This charge was presented to Serhiy on August 8, 2015. But still nothing is working out for the prosecution: they can find no trace of either the injured Andriy Lysenko or the witnesses.
The permitted term of custody for Lytvynov ends on August 22, but his lawyer believes that his detention will be extended for several months. Then, the lawyer believes, the court will resolve to return the case for additional investigation. In Russia, this is the standard way to close cases without spoiling prosecution statistics.
Is Lytvynov being tortured?
His lawyer has only been working with him since April, and on their first meeting there were no signs of assault on his face, apart from an old scar on his right cheek from the dental abscess. But there are injuries on his body.
“Lytvynov has shown me his right thigh – it is scarlet. It appears that they went over it with something metal, peeled the skin, and left it like that. Though his testimony is confused: first he says one group beat him, then another, then a third, at one time, then at a completely different time.” says the lawyer.
“You know, as a lawyer, I am coming to the conclusion that Lytvynov voluntarily came to Russia and agreed to participate in this shameful operation, ‘sniffing out’ information on the neighbours in his ward.” says the lawyer. “Then the authorities used him this way. Lytvynov is an idiot, a real village idiot. But whatever sort of man he may be, if he did not commit the acts he is accused of, he needs protection.”
Yuriy Soloshenko. In jail at 73
In the summer of 2014, Yuriy Soloshenko, the director of the Znamya defense manufacturing plant in Poltava, began to receive regular emails. They referred to a convenient opportunity to purchase equipment in Russia that would help Soloshenko’s business. His family tried to dissuade Yuriy. They noted that relations with the neighbouring country are tense, the risk of getting into trouble is high. He decided to go, because he would be met in Russia by long-standing professional acquaintances. Soloshenko was arrested on the spot and accused of spying. They say he was intending to buy equipment which is the subject of military secrets. The sentence for such a charge is from 12 to 20 years in jail. The case is already going to trial, the court date will be set for August or September.
Yuriy’s son Oleksandr does not believe that his father will be acquitted, even though he is convinced of the absurdity of the charges.
“First we were shocked by the arrest, then by the prosecution and the versions of events. After all this, sentencing a senior seems completely predictable.” the son says.
According to Oleksiy, the substance of the case is this. Znamya factory produces so-called traveling-wave tubes for air defense. Since independence, Ukraine has not placed any orders with the factory, which was saved from bankruptcy by the director’s relationships with Russian military personnel, who did place some orders. These tubes are used in air defense systems in countries throughout the former Soviet bloc and its satellites (such as India), and they need to be regularly replaced. So Znamya had work and money to pay its workers. Every year, professionals from this field gathered for a conference in Sochi. They all knew each other.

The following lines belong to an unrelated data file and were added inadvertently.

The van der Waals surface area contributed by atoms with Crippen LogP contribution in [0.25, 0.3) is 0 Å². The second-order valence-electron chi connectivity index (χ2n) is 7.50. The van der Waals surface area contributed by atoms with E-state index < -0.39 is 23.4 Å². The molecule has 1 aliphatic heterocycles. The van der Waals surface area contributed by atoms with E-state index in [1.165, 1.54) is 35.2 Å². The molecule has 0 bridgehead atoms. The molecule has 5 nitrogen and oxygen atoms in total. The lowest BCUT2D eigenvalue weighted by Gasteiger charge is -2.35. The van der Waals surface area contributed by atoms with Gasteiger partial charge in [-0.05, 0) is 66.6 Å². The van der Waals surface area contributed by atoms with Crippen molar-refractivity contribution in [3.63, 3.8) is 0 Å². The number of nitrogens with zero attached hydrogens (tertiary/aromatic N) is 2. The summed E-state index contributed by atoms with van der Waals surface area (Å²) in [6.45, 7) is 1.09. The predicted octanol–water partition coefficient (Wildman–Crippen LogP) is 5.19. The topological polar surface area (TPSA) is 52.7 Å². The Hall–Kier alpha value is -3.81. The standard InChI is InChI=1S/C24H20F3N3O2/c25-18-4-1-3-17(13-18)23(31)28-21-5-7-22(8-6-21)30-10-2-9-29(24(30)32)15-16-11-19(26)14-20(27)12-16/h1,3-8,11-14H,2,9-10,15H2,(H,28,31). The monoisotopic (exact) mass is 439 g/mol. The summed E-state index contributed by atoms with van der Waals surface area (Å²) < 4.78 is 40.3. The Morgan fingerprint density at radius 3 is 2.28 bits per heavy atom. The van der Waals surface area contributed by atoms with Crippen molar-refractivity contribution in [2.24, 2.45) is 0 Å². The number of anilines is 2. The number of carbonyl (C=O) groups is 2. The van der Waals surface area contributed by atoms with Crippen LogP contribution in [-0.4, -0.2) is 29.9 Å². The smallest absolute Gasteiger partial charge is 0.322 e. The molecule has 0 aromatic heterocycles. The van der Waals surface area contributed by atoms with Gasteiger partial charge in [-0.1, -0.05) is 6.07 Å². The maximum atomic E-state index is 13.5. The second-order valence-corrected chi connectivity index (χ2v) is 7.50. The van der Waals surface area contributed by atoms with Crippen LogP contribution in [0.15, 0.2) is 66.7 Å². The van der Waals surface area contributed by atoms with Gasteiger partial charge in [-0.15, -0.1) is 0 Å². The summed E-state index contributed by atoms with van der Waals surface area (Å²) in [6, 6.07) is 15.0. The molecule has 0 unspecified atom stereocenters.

The Russian side at these meetings and negotiations was represented, among others, by a high ranking military man. According to Oleksandr, he was corrupt: “he had such wealth he couldn’t find a place to bury it all”. And he had his fangs out for Soloshenko:
“A woman traveled from our factory for the negotiations, and she became his mistress. She asked my father to be sent on business trips, so that they could meet more frequently.” says his son. “But since business travel is expensive, and per diems are high, father declined: the factory was ‘screwed’ even without this. The Russian was offended.”
Soloshenko’s son believes that this same Russian “partner” framed his father. Possibly for monetary gain and possibly just to curry favor, he provided the authorities with a “spy”.
Now, Soloshenko’s lawyers are regularly changed, and those proposed by his son are often simply not granted access. The Ukrainian consul was allowed to see him only after a year. Lawyers say that this sometimes happens, when there is pressure on the case “from above”.
“Father sits in Lefortovo, perhaps the best prison in Russia. Everything is alright for him there, he is respected, we see each other, recently they have started permitting phone calls. Apart from the bags under his eyes, he is fine. Another thing, the schedule there is completely different. Psychologically, in general.” the son comments.
In Oleksandr’s opinion, his father can only be freed through an exchange with one of the Russians held in Ukraine. On the Ukrainian side, Soloshenko is indeed one of the priorities for prisoner exchange (although prosecutors in Moscow assure the man that Russia is offering to exchange him and that the Ukrainians refuse). But as of now there have been no exchanges between Ukraine and Russia. Progress is blocked.
Could Yuriy Soloshenko have truly taken military secrets from Russia?
“For the love of God, I beg you. This technology is from the last century.” Oleksandr states categorically. “And at Znamya, the tech was already outdated long ago. Its production is only useful because ancient air defense systems are still operational. New systems are completely different. What’s more, last December, another Ukrainian man, a young one maybe 30 years old, took equipment like my father was allegedly planning to sell from Ukraine. He was simply expelled from Russia, they didn’t do anything to him. That’s why it’s clear that the essence here is political. I’ve known my father to be an honest man his entire life, he never took any risks. He always tried to live in peace and sleep in peace. And there was nothing shady about this agreement to him.”